The Press-Dispatch

January 5, 2022

The Press-Dispatch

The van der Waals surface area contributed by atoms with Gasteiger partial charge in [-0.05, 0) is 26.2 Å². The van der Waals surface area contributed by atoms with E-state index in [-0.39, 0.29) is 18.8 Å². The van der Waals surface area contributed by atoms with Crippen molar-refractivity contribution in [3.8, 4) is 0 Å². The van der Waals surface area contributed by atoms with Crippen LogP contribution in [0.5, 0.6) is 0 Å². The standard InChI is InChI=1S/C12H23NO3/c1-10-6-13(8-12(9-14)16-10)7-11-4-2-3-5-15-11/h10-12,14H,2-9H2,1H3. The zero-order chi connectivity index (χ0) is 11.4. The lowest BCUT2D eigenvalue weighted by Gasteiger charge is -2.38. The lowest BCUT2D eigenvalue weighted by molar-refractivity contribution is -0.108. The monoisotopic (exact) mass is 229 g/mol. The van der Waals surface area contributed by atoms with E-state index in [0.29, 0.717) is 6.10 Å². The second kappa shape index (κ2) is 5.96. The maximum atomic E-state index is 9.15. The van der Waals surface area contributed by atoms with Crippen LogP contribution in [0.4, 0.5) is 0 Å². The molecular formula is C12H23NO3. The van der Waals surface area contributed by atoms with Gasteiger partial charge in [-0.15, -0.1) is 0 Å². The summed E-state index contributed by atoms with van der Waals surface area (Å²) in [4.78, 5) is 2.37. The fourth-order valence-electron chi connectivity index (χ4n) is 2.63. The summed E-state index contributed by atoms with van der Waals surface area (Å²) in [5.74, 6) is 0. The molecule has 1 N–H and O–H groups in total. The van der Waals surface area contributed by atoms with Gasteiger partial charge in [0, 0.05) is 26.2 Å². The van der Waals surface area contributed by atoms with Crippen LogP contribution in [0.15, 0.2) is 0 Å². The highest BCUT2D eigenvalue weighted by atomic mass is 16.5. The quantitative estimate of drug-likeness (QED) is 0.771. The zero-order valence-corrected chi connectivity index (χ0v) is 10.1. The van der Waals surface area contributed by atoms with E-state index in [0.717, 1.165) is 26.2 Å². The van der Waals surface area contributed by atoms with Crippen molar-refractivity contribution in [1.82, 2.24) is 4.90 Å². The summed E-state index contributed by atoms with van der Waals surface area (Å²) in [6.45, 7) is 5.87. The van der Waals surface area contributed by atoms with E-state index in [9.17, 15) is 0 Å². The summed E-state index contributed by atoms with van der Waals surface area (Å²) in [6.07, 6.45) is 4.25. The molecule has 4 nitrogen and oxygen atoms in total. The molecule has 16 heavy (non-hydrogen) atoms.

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These offers may not be applied to previous purchases, cannot be combined with other offers and are available only on qualified purchases made at participating retailers in the 50 United States and District of Columbia while supplies last. Product availability, pricing and offer dates may vary by retail location. Void where prohibited by law. ©2021 Simmons Bedding Company, LLC. All rights reserved. Police receive grant from WIN Energy The Petersburg Police Department received a grant from WIN Energy REMC for the amount of $1,074.88 It is for the purchase of safety jackets, vests and batons for all of the officers. The jackets and vests will be reflective yellow and the batons will be light-up batons to help officers direct traffic. REVIEW Continued from page 5 A-6 Wednesday, Januar y 5, 2022 The Press-Dispatch le Young and Keena Young were both named to the sec- ond team girls' All-PAC team, while Alli Holder and Kenne- dy Willis were named Honor- able Mention. • Pike Central freshman Xavery Weisman placed 41st at the Indiana Cross coun- try state finals, with a time of 19:38. She was the top placing freshman in the meet. • Police are looking for Da- vid Padgett, 27, of Winslow, and Bradley W. Woods, 41 of Washington, on charges of burglary with serious bodi- ly injury, a level 2 felony, bur- glary resulting in serious bodily injury, a level 3 felo- ny and battery by means of a deadly weapon, a level 5 felo- ny. They are accused of beat- ing Dennis Clark with a base- ball bat and stealing a gun from Clark. • Veterans were honored at county schools with services and the Petersburg VFW went to nursing homes to honor res- ident veterans for their ser- vice to their county. • Nineteen local busi- nesses received grants from COVID relief funds as part of a $250,000 COVID relief grant to Pike County. • Active COVID cases in Pike County fell to 10, with 17 new cases of COVID report- ed over the last seven days in Pike County. • The Buffalo Trace Coun- cil of the Boy Scouts of Amer- ica announced they plan to sell the Old Ben Scout Reser- vation in Pike County to raise money to help pay off a pro- posed $ 850 million settlement with victims of sexual abuse involved in Scouting. Old Ben Scout Reservation opened in the late 1980s after Old Ben Coal and many of its employ- ees donated the land, money and hours of volunteer labor to build the camp located near Cato in Pike County. • The Pike County Com- munity Foundation handed out $110,929 of grants to lo- cal volunteer and civic orga- nizations, as well as education programs. DECEMBER • Julie Hunt-Robling, 34, of rural Petersburg, was arrest- ed on federal charges of con- spiracy to distribute meth and fentanyl during a large Drug Enforcement Agency bust that arrested about 30 people from Evansville to Indianap- olis. More than 46 pounds of meth, 700 grams of fentanyl, 30 firearms, six vehicles and $ 300,000 were seized during the raid. • Former Petersburg resi- dent Gil Hodges was elected to the Baseball Hall of Fame 58 years after he retired. Hodges hit 370 homeruns during his career that started in 1943 with the Brooklyn Dodgers. He helped lead the Dodgers to a World Series as a player. Then in 1969 was manager of the New York Mets when they won the World Series. • COVID cases in Pike County surged as active cases increased to 75, after a month earlier there were only 10 ac- tive cases. There were also 75 new cases reported over the last seven days. • A fast-moving fire de- stroyed Jeff and Linda Boyd's house at 6602 E. CR 50 S., Winslow, in the White Oak area. • Petersburg native Colin Craig, a student at Western Kentucky University, took cover in a parking garage while a tornado hit the Bowl- ing Green area. • A series of water treat- ment and distribution proj- ects by Petersburg, that were projected to cost $ 9.23 mil- lion, actually cost $17.4 million when bids were opened. The big cost increase was blamed on inflation of material and labor costs. Petersburg, a few days later, learned a 40 -year loan with an interest rate near- ly one percent lower than ex- pected would help reduce the cost of the projects. Pe- tersburg Mayor R.C. Klipsch said the second most expen- sive part of the project after a new water treatment plant was the cost borrowing the money. Petersburg's water plant, built in 1932, is the second oldest in Indiana. Petersburg's water rates for an average user are expected to increase by $14. • Everett Attaway was named the 2022 recipient of the Pike County Lilly En- dowment Community Schol- arship. • Pike County is one of five counties in the Indiana First Region that received $15 mil- lion as part of a READI grant. • A late-night, early-morn- ing light snow resulted in bridges near the Pike-Daviess line on I-69 being ice covered. The slick bridges led to 11 ac- cidents in a five-hour period. • Evansville murder sus- pect Daniel Alvey, 18, was ar- rested at a residence in Evans- ville. Alvey is charged with shooting a woman for hire in Evansville. • Averon told County Com- missioners their Ratts 1 so- lar farm, which is under con- struction, was facing delays because of the availability of solar panels. How to fold a flag Nov. 17 — Students Jada Beasley and Carter Bennett, with help from Reno Rich- ardson, of the VFW 3587 Post Honor Guard, fold a flag during the Winslow Ele- mentary Veterans Day program on Thursday, November 11, while Post Command- er Chris Kinman reads what each fold of the flag symbolizes. Mrs. Claus welcomes visitors Dec. 15 — Mrs. Claus (Teresa Houtsch) waves to passing cars from the porch of the Peter Brenton Cabin in Hornady Park. She reads children a story in front of the fi replace in the cabin and has them put their name on a Christmas tree ornament and gives them a treat.

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